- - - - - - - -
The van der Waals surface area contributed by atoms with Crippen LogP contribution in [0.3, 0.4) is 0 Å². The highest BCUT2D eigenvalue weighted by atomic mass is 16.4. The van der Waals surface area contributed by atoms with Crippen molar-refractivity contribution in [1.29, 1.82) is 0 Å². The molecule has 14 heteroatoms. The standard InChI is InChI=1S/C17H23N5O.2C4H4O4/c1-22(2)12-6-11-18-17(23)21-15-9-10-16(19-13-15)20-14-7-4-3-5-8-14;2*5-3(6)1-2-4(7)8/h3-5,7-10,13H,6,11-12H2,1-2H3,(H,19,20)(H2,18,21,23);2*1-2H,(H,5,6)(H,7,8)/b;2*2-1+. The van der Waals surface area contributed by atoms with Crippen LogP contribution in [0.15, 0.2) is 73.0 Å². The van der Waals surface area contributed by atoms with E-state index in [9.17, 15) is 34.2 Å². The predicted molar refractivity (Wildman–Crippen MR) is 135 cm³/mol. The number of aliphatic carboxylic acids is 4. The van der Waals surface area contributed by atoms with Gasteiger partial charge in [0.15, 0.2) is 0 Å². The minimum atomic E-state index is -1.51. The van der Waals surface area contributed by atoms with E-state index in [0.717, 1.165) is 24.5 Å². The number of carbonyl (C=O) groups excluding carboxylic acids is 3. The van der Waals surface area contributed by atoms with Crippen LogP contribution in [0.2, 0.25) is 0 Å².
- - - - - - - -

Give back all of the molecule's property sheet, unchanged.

The van der Waals surface area contributed by atoms with Crippen LogP contribution in [0.3, 0.4) is 0 Å². The highest BCUT2D eigenvalue weighted by atomic mass is 16.4. The van der Waals surface area contributed by atoms with Crippen molar-refractivity contribution in [1.29, 1.82) is 0 Å². The molecule has 14 heteroatoms. The standard InChI is InChI=1S/C17H23N5O.2C4H4O4/c1-22(2)12-6-11-18-17(23)21-15-9-10-16(19-13-15)20-14-7-4-3-5-8-14;2*5-3(6)1-2-4(7)8/h3-5,7-10,13H,6,11-12H2,1-2H3,(H,19,20)(H2,18,21,23);2*1-2H,(H,5,6)(H,7,8)/b;2*2-1+. The van der Waals surface area contributed by atoms with Crippen LogP contribution in [0.15, 0.2) is 73.0 Å². The van der Waals surface area contributed by atoms with E-state index in [9.17, 15) is 34.2 Å². The predicted molar refractivity (Wildman–Crippen MR) is 135 cm³/mol. The number of aliphatic carboxylic acids is 4. The van der Waals surface area contributed by atoms with Gasteiger partial charge in [0.15, 0.2) is 0 Å². The minimum atomic E-state index is -1.51. The van der Waals surface area contributed by atoms with E-state index in [0.717, 1.165) is 24.5 Å². The number of carbonyl (C=O) groups excluding carboxylic acids is 3. The van der Waals surface area contributed by atoms with Crippen LogP contribution in [0.2, 0.25) is 0 Å².